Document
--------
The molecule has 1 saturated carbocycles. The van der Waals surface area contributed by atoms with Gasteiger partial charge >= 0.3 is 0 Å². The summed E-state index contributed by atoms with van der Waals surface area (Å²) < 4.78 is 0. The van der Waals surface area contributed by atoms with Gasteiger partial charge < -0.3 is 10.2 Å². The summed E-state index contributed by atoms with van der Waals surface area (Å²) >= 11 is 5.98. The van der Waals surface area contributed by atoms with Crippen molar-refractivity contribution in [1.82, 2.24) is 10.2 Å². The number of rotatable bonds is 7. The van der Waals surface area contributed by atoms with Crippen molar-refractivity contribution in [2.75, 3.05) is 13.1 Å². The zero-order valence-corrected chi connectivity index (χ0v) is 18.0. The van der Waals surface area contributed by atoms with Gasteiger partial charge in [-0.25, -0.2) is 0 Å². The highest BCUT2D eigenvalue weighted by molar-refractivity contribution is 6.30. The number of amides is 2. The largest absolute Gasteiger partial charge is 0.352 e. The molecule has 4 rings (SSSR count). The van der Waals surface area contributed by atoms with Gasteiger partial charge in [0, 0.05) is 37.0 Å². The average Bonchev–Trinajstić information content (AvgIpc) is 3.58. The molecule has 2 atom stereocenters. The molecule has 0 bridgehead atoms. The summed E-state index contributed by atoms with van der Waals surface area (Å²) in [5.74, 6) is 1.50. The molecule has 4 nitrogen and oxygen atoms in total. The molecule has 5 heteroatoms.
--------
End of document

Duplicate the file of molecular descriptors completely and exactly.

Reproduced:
The molecule has 1 saturated carbocycles. The van der Waals surface area contributed by atoms with Gasteiger partial charge >= 0.3 is 0 Å². The summed E-state index contributed by atoms with van der Waals surface area (Å²) < 4.78 is 0. The van der Waals surface area contributed by atoms with Gasteiger partial charge < -0.3 is 10.2 Å². The summed E-state index contributed by atoms with van der Waals surface area (Å²) >= 11 is 5.98. The van der Waals surface area contributed by atoms with Crippen molar-refractivity contribution in [1.82, 2.24) is 10.2 Å². The number of rotatable bonds is 7. The van der Waals surface area contributed by atoms with Crippen molar-refractivity contribution in [2.75, 3.05) is 13.1 Å². The zero-order valence-corrected chi connectivity index (χ0v) is 18.0. The van der Waals surface area contributed by atoms with Gasteiger partial charge in [-0.25, -0.2) is 0 Å². The highest BCUT2D eigenvalue weighted by molar-refractivity contribution is 6.30. The number of amides is 2. The largest absolute Gasteiger partial charge is 0.352 e. The molecule has 4 rings (SSSR count). The van der Waals surface area contributed by atoms with Gasteiger partial charge in [0, 0.05) is 37.0 Å². The average Bonchev–Trinajstić information content (AvgIpc) is 3.58. The molecule has 2 atom stereocenters. The molecule has 0 bridgehead atoms. The summed E-state index contributed by atoms with van der Waals surface area (Å²) in [5.74, 6) is 1.50. The molecule has 4 nitrogen and oxygen atoms in total. The molecule has 5 heteroatoms.